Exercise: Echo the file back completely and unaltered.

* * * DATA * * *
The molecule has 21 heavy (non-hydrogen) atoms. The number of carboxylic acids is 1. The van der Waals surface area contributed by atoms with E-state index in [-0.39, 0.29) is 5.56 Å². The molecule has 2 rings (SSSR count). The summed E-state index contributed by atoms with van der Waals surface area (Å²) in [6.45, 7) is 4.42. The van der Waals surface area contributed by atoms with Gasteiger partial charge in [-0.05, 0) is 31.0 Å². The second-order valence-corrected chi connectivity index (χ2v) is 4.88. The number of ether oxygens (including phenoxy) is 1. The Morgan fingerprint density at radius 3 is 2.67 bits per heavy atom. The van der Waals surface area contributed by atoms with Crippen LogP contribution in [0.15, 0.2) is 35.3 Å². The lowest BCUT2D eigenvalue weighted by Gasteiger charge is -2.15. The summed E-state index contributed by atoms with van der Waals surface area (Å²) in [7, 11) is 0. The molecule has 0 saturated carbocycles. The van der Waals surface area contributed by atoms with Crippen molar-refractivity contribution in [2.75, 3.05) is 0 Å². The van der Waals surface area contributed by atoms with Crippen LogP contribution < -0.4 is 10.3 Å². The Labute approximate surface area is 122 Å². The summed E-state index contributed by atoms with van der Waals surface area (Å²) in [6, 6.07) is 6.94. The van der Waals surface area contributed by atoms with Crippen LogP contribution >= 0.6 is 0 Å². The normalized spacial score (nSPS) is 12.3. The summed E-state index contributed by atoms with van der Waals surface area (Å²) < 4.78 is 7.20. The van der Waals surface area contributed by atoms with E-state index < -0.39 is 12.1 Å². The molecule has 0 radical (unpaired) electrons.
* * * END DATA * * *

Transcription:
The molecule has 21 heavy (non-hydrogen) atoms. The number of carboxylic acids is 1. The van der Waals surface area contributed by atoms with E-state index in [-0.39, 0.29) is 5.56 Å². The molecule has 2 rings (SSSR count). The summed E-state index contributed by atoms with van der Waals surface area (Å²) in [6.45, 7) is 4.42. The van der Waals surface area contributed by atoms with Gasteiger partial charge in [-0.05, 0) is 31.0 Å². The second-order valence-corrected chi connectivity index (χ2v) is 4.88. The number of ether oxygens (including phenoxy) is 1. The Morgan fingerprint density at radius 3 is 2.67 bits per heavy atom. The van der Waals surface area contributed by atoms with Crippen LogP contribution in [0.15, 0.2) is 35.3 Å². The lowest BCUT2D eigenvalue weighted by Gasteiger charge is -2.15. The summed E-state index contributed by atoms with van der Waals surface area (Å²) in [7, 11) is 0. The molecule has 0 saturated carbocycles. The van der Waals surface area contributed by atoms with Crippen molar-refractivity contribution in [2.75, 3.05) is 0 Å². The van der Waals surface area contributed by atoms with Crippen LogP contribution < -0.4 is 10.3 Å². The Labute approximate surface area is 122 Å². The summed E-state index contributed by atoms with van der Waals surface area (Å²) in [6, 6.07) is 6.94. The van der Waals surface area contributed by atoms with Crippen LogP contribution >= 0.6 is 0 Å². The normalized spacial score (nSPS) is 12.3. The summed E-state index contributed by atoms with van der Waals surface area (Å²) < 4.78 is 7.20. The van der Waals surface area contributed by atoms with E-state index < -0.39 is 12.1 Å². The molecule has 0 radical (unpaired) electrons.